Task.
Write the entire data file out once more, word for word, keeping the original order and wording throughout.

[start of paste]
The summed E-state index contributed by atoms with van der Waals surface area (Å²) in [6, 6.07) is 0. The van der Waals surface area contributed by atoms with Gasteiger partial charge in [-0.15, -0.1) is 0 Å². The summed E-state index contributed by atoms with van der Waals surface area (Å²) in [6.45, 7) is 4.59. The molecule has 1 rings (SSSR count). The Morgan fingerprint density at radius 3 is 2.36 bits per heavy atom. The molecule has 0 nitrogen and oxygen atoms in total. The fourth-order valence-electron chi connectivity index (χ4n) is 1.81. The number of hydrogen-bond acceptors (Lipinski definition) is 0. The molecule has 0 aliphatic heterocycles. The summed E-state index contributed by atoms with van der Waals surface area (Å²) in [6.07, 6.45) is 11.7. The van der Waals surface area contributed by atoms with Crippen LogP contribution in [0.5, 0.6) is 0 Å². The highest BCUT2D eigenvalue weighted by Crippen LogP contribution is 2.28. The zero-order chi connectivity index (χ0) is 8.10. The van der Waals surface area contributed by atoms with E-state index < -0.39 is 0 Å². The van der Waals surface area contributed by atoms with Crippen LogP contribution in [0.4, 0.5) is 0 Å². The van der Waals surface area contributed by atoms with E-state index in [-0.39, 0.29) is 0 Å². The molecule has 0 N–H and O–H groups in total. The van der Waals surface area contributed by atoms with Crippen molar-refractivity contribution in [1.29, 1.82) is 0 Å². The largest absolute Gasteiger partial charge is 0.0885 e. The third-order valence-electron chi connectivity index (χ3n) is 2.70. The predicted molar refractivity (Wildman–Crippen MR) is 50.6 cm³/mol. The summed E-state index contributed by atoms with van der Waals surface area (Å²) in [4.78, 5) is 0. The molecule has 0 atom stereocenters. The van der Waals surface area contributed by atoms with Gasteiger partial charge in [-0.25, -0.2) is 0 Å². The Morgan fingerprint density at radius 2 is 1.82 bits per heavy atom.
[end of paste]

The summed E-state index contributed by atoms with van der Waals surface area (Å²) in [6, 6.07) is 0. The van der Waals surface area contributed by atoms with Gasteiger partial charge in [-0.15, -0.1) is 0 Å². The summed E-state index contributed by atoms with van der Waals surface area (Å²) in [6.45, 7) is 4.59. The molecule has 1 rings (SSSR count). The Morgan fingerprint density at radius 3 is 2.36 bits per heavy atom. The molecule has 0 nitrogen and oxygen atoms in total. The fourth-order valence-electron chi connectivity index (χ4n) is 1.81. The number of hydrogen-bond acceptors (Lipinski definition) is 0. The molecule has 0 aliphatic heterocycles. The summed E-state index contributed by atoms with van der Waals surface area (Å²) in [6.07, 6.45) is 11.7. The van der Waals surface area contributed by atoms with Crippen LogP contribution in [0.5, 0.6) is 0 Å². The highest BCUT2D eigenvalue weighted by Crippen LogP contribution is 2.28. The zero-order chi connectivity index (χ0) is 8.10. The van der Waals surface area contributed by atoms with E-state index < -0.39 is 0 Å². The van der Waals surface area contributed by atoms with Crippen LogP contribution in [0.4, 0.5) is 0 Å². The van der Waals surface area contributed by atoms with E-state index in [-0.39, 0.29) is 0 Å². The molecule has 0 N–H and O–H groups in total. The van der Waals surface area contributed by atoms with Crippen molar-refractivity contribution in [1.29, 1.82) is 0 Å². The largest absolute Gasteiger partial charge is 0.0885 e. The third-order valence-electron chi connectivity index (χ3n) is 2.70. The predicted molar refractivity (Wildman–Crippen MR) is 50.6 cm³/mol. The summed E-state index contributed by atoms with van der Waals surface area (Å²) in [4.78, 5) is 0. The molecule has 0 atom stereocenters. The van der Waals surface area contributed by atoms with Gasteiger partial charge in [-0.25, -0.2) is 0 Å². The Morgan fingerprint density at radius 2 is 1.82 bits per heavy atom.